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Journal of Control Science and Engineering
Volume 2012 (2012), Article ID 302498, 9 pages
http://dx.doi.org/10.1155/2012/302498
Research Article

Second-Order Model Reduction Based on Gramians

School of Mathematics and Quantitative Economics, Shandong University of Finance and Economics, Jinan, Shandong 250014, China

Received 22 August 2011; Accepted 2 January 2012

Academic Editor: S. Skogestad

Copyright © 2012 Cong Teng. This is an open access article distributed under the Creative Commons Attribution License, which permits unrestricted use, distribution, and reproduction in any medium, provided the original work is properly cited.

Abstract

Some new and simple Gramian-based model order reduction algorithms are presented on second-order linear dynamical systems, namely, SVD methods. Compared to existing Gramian-based algorithms, that is, balanced truncation methods, they are competitive and more favorable for large-scale systems. Numerical examples show the validity of the algorithms. Error bounds on error systems are discussed. Some observations are given on structures of Gramians of second order linear systems.

1. Introduction

Models of linear dynamical systems are often given in second-order form𝑀̈𝑞(𝑡)+𝐺̇𝑞(𝑡)+𝐾𝑞(𝑡)=𝐵0𝑦𝑢(𝑡)(𝑡)=𝐶0𝑞(𝑡)+𝐷0̇𝑞(𝑡),(1)where 𝑀,𝐺,𝐾𝑛×𝑛, 𝐵0𝑛×𝑚, 𝐶0, and 𝐷0𝑝×𝑛 are given matrices, 𝑢(𝑡)𝑚 is the given vector of inputs, 𝑦(𝑡)𝑝 is the unknown vector of outputs, 𝑞(𝑡)𝑛 is the unknown vector of internal variables, 𝑛 is the dimension of the system, and 𝑀 is assumed to be invertible.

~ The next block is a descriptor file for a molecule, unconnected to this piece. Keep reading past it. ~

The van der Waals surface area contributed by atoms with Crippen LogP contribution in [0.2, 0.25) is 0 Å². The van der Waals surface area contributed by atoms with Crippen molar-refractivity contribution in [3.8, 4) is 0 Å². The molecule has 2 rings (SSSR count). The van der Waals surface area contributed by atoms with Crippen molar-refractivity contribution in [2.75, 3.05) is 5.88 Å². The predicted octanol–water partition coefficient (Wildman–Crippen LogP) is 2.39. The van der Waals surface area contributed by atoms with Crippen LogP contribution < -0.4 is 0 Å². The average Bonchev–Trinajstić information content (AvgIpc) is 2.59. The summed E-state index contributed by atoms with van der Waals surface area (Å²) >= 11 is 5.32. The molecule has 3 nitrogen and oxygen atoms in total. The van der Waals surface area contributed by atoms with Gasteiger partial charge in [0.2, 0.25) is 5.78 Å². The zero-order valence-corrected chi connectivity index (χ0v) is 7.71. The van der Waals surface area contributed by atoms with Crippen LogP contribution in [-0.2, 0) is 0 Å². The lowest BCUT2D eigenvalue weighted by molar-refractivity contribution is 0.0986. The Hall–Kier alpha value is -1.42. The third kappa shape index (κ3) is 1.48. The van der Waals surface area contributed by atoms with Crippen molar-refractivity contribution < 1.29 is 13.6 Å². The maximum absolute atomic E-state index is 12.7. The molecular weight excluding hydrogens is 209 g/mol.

Models of mechanical systems in particular are usually of second-order form (1). For such a system, 𝑀=𝑀𝑇, 𝐺 and 𝐾=𝐾𝑇 are respectively the mass, damping, and stiffness matrices, 𝑢(𝑡)𝑚 is the input, 𝐵0𝑢(𝑡)=𝑓(𝑡)𝑛 is the vector of external forces, and 𝑞(𝑡)𝑛 is the vector of internal variables.

Many applications lead to very large models where 𝑛 is very large, while 𝑚,𝑝𝑛. Due to limitations on time and computer storage, it is often difficult or impossible to directly simulate or control these large-scale systems. Therefore, it is often desirable to reduce the system to a smaller-order model:𝐵𝑀̈𝑞(𝑡)+𝐺̇𝑞(𝑡)+𝐾𝑞(𝑡)=0𝑢𝐶(𝑡)̂𝑦(𝑡)=0𝑞𝐷(𝑡)+0̇𝑞(𝑡),(2) such that (1)𝑦̂𝑦/𝑢<tol, that is, outputs corresponding to the same inputs are close. (2)The reduced system preserves important system properties such as stability and passivity. (3)The procedure is computationally efficient.

By letting 𝑥=𝑞̇𝑞, second-order system (1) is then transformed to a corresponding 2𝑛-dimensional first-order system Σ̇𝑥(𝑡)=𝐴𝑥(𝑡)+𝐵𝑢(𝑡)𝑦(𝑡)=𝐶𝑥(𝑡)+𝐷𝑢(𝑡),(3)

where 𝐴=0𝐼𝑀1𝐾𝑀1𝐺=0𝐼𝐾𝑀𝐺𝑀0𝑀𝐵=1𝐵0=0𝐵𝑀𝐶𝐶=0𝐷0𝐷=0.(4)

Since algorithms and theory are well developed for first-order model reduction, it is natural to use these techniques to develop algorithms for second-order systems.